Electric power steering
The Ford Everest features electrically-assisted steering, which makes it easy to place and drive around the city.
There’s barely any storage space behind the third row when erect. Ford claims there’s 450 litres on offer, but that’s measured up to the roof. The space struggles to hold more than a few bags of shopping, although there is storage space beneath the floor for odds and ends.
Once the third row is folded, the space expands to 1050 litres, and with the second row folded increases to 2010 litres.
Powering this version of the Ford Everest Sport is a 2.0-litre four-cylinder turbocharged diesel engine producing 157kW of power and 500Nm of torque. It’s mated to a 10-speed automatic transmission co-developed with General Motors.
This particular engine is only offered with an automatic, so there’s no ability to option a manual if you’re in to that kind of thing.
Official fuel economy comes in at 7.0 litres of fuel per 100km, but we averaged closer to 8.5L/100km on test, which is still reasonable for a vehicle that tips the scales at just under 2400kg.
It’s worth noting the Everest requires AdBlue, which is a urea and deionised water solution used to reduce emissions from a diesel vehicle. The AdBlue reserve requires filling every 10,000km or so and can be done manually by the owner, or by the dealer during a scheduled service.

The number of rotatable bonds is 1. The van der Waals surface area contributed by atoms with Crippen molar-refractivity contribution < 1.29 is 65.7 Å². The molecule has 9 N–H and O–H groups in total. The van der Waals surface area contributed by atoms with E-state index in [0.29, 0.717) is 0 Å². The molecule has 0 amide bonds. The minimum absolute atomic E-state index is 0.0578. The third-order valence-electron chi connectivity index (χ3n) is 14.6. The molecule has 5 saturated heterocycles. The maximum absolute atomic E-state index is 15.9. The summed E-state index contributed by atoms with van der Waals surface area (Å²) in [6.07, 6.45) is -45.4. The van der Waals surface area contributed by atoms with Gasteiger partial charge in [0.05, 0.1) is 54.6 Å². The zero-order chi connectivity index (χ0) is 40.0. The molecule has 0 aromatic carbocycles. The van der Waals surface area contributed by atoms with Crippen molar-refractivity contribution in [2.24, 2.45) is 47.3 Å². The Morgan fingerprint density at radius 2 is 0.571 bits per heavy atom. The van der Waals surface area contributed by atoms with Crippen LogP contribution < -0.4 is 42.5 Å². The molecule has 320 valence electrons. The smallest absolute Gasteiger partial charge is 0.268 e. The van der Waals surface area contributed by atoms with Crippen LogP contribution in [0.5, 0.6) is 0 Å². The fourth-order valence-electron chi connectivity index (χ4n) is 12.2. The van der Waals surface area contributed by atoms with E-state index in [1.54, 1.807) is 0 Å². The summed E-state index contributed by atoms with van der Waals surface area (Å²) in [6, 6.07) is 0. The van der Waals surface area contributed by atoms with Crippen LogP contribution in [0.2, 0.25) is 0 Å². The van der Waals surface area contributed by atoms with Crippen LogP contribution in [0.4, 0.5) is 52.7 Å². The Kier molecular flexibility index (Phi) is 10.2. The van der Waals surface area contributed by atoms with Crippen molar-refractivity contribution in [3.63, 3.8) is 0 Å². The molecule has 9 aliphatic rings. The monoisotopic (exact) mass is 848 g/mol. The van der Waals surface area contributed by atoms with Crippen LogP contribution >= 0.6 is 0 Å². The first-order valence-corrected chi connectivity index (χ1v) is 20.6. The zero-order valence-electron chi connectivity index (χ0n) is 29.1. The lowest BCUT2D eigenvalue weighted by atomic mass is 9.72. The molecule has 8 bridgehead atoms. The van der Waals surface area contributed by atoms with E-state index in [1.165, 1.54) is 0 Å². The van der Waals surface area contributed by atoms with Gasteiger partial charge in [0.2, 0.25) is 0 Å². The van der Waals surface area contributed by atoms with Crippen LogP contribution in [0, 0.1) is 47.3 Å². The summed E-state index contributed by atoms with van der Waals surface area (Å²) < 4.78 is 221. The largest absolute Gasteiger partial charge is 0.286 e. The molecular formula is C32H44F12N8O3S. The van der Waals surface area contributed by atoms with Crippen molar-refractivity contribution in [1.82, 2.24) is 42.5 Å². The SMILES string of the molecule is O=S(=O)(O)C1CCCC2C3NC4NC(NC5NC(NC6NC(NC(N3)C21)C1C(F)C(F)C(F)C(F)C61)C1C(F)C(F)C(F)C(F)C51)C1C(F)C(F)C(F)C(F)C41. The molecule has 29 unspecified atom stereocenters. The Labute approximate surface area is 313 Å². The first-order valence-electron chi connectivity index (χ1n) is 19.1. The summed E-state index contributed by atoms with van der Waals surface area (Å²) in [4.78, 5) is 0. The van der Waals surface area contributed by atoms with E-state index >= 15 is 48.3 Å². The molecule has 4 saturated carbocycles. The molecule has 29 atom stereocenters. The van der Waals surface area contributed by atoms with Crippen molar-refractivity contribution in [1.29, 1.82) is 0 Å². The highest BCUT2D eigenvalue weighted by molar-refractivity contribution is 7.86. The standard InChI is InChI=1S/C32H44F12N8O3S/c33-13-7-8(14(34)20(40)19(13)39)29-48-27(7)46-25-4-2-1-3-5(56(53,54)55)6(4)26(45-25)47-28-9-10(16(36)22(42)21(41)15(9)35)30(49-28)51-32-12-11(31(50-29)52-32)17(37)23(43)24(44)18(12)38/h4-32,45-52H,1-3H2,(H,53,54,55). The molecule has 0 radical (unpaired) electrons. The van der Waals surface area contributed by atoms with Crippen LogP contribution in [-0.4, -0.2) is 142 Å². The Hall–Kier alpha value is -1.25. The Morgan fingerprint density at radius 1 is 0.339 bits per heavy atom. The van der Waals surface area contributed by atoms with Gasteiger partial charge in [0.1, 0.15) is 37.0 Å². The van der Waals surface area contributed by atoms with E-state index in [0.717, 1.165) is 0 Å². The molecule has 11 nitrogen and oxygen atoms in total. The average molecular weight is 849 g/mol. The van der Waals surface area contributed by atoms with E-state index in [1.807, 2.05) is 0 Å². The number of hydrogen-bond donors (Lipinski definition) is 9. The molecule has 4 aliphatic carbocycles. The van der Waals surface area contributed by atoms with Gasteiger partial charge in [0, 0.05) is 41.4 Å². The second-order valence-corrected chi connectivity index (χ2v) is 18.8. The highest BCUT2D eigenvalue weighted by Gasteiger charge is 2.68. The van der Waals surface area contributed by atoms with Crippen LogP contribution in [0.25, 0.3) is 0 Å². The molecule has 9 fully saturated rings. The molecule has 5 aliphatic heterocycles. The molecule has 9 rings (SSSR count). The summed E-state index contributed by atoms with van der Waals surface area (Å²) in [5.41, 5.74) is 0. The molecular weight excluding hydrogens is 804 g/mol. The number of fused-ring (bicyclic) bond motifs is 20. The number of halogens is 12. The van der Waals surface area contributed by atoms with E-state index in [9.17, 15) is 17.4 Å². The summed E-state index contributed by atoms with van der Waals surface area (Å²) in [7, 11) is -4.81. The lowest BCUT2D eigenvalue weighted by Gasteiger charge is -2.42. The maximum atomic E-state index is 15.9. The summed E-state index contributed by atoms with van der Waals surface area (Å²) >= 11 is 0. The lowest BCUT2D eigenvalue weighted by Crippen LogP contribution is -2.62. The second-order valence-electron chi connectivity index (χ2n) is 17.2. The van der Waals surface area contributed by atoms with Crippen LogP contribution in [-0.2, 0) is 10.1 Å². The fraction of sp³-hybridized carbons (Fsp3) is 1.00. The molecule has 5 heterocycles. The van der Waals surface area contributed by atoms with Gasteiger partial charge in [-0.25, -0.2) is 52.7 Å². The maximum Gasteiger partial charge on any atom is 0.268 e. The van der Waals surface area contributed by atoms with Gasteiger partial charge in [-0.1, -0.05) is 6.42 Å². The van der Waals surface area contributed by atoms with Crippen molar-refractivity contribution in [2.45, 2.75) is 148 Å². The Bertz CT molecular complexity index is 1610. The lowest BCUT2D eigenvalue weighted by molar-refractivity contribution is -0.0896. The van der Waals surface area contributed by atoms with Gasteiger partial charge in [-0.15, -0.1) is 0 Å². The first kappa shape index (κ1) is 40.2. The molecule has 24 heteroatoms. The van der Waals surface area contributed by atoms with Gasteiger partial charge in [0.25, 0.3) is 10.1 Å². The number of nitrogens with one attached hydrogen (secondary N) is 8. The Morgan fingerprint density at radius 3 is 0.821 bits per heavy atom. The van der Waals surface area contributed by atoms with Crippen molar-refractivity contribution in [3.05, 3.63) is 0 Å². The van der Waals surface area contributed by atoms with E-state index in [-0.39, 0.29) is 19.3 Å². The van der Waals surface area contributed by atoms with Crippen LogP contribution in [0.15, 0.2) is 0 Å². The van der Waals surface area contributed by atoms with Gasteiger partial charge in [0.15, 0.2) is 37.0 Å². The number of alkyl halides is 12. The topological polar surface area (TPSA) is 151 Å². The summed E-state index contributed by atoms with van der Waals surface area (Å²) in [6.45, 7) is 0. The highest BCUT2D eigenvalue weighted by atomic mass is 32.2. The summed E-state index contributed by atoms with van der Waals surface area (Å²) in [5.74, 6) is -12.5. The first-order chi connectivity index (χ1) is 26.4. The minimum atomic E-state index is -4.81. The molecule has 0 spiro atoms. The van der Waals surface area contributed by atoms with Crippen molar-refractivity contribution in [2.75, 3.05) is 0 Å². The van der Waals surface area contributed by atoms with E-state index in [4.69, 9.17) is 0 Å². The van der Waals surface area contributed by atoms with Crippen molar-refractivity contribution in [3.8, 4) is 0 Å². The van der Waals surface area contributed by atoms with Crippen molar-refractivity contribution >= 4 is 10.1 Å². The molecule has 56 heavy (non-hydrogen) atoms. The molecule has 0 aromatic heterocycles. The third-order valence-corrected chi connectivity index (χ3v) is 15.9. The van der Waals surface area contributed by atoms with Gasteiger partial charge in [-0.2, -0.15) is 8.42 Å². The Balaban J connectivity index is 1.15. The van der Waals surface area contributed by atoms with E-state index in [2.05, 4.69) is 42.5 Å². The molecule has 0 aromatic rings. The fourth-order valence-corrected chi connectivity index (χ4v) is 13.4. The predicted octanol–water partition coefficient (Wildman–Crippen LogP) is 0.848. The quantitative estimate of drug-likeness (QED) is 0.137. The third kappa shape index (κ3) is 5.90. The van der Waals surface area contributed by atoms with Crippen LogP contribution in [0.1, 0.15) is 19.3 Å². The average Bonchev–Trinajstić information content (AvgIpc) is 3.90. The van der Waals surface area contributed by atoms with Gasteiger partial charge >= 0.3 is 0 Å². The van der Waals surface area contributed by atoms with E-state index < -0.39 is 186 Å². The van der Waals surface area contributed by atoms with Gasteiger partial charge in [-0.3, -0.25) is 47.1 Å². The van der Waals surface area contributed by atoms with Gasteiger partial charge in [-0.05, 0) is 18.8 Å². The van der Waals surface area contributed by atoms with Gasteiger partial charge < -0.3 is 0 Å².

Switch the Everest on and you’ll notice the typical diesel clatter at idle. It’s not quite as noisy as the 3.2-litre five-cylinder diesel also available in the Sport, nor is it at noisy as the Isuzu MU-X, but it’s not hard to tell it’s a diesel.
The 10-speed automatic transmission is smooth, fuss-free, and always intelligently has the right gear on offer. It’s able to lean on the engine’s meaty 500Nm of torque most of the time without jumping back through gears for progress.
That also reduces engine noise inside the cabin, because it’s not regularly hunting or trying to use revs to overcome a lack of torque.
To that end, it’s no rocket ship, but it’s quick enough to move the fairly hefty mass attached to the engine.
Ford switched from hydraulically-assisted steering to an electrically-assisted system when the change from PX to PXII Ranger took place, allowing the steering to be lighter and more flexible in terms of low-speed driving, and supporting the addition of semi-autonomous parking features (not available on the Sport model).
As a result, steering feel is impressive for a vehicle this size. While it’s not overly communicative, there’s enough weight to the wheel to make it feel like you’re doing something. Sometimes manufacturers will make steering overly light for ease, but it removes any sense of connection to what’s going on at the front of the car.
Unlike the leaf-sprung Ranger with which this car shares its platform, the Everest uses a coil-sprung rear end. This offers a more balanced ride that doesn’t require weight over the rear end to settle it.